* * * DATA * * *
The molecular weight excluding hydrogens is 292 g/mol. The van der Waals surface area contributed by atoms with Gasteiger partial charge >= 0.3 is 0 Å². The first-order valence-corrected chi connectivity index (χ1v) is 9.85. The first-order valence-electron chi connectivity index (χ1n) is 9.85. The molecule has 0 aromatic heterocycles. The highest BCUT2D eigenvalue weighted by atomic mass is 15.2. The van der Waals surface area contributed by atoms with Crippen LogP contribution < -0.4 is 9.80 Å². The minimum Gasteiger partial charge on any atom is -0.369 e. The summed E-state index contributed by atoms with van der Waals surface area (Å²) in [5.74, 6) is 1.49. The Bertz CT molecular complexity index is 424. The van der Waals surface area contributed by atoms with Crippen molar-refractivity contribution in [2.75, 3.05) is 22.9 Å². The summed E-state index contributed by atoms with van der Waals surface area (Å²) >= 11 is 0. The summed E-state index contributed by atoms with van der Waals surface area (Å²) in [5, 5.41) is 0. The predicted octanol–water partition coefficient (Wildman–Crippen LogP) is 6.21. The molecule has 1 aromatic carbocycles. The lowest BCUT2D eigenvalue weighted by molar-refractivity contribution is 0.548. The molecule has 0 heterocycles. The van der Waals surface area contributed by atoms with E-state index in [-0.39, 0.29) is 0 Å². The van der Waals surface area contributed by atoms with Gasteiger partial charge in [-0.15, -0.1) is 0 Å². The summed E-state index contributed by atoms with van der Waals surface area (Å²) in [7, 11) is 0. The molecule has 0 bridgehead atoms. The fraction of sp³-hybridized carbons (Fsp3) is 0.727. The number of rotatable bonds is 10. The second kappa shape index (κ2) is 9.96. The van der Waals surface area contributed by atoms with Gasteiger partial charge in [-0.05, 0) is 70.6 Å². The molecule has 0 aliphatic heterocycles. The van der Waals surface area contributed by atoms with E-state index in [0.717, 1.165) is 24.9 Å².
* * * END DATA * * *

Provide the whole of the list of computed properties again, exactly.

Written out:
The molecular weight excluding hydrogens is 292 g/mol. The van der Waals surface area contributed by atoms with Gasteiger partial charge >= 0.3 is 0 Å². The first-order valence-corrected chi connectivity index (χ1v) is 9.85. The first-order valence-electron chi connectivity index (χ1n) is 9.85. The molecule has 0 aromatic heterocycles. The highest BCUT2D eigenvalue weighted by atomic mass is 15.2. The van der Waals surface area contributed by atoms with Crippen LogP contribution < -0.4 is 9.80 Å². The minimum Gasteiger partial charge on any atom is -0.369 e. The summed E-state index contributed by atoms with van der Waals surface area (Å²) in [5.74, 6) is 1.49. The Bertz CT molecular complexity index is 424. The van der Waals surface area contributed by atoms with Crippen molar-refractivity contribution in [2.75, 3.05) is 22.9 Å². The summed E-state index contributed by atoms with van der Waals surface area (Å²) >= 11 is 0. The summed E-state index contributed by atoms with van der Waals surface area (Å²) in [5, 5.41) is 0. The predicted octanol–water partition coefficient (Wildman–Crippen LogP) is 6.21. The molecule has 1 aromatic carbocycles. The lowest BCUT2D eigenvalue weighted by molar-refractivity contribution is 0.548. The molecule has 0 heterocycles. The van der Waals surface area contributed by atoms with E-state index in [-0.39, 0.29) is 0 Å². The van der Waals surface area contributed by atoms with Gasteiger partial charge in [-0.15, -0.1) is 0 Å². The summed E-state index contributed by atoms with van der Waals surface area (Å²) in [7, 11) is 0. The molecule has 0 bridgehead atoms. The fraction of sp³-hybridized carbons (Fsp3) is 0.727. The number of rotatable bonds is 10. The second kappa shape index (κ2) is 9.96. The van der Waals surface area contributed by atoms with Gasteiger partial charge in [-0.05, 0) is 70.6 Å². The molecule has 0 aliphatic heterocycles. The van der Waals surface area contributed by atoms with E-state index in [0.717, 1.165) is 24.9 Å².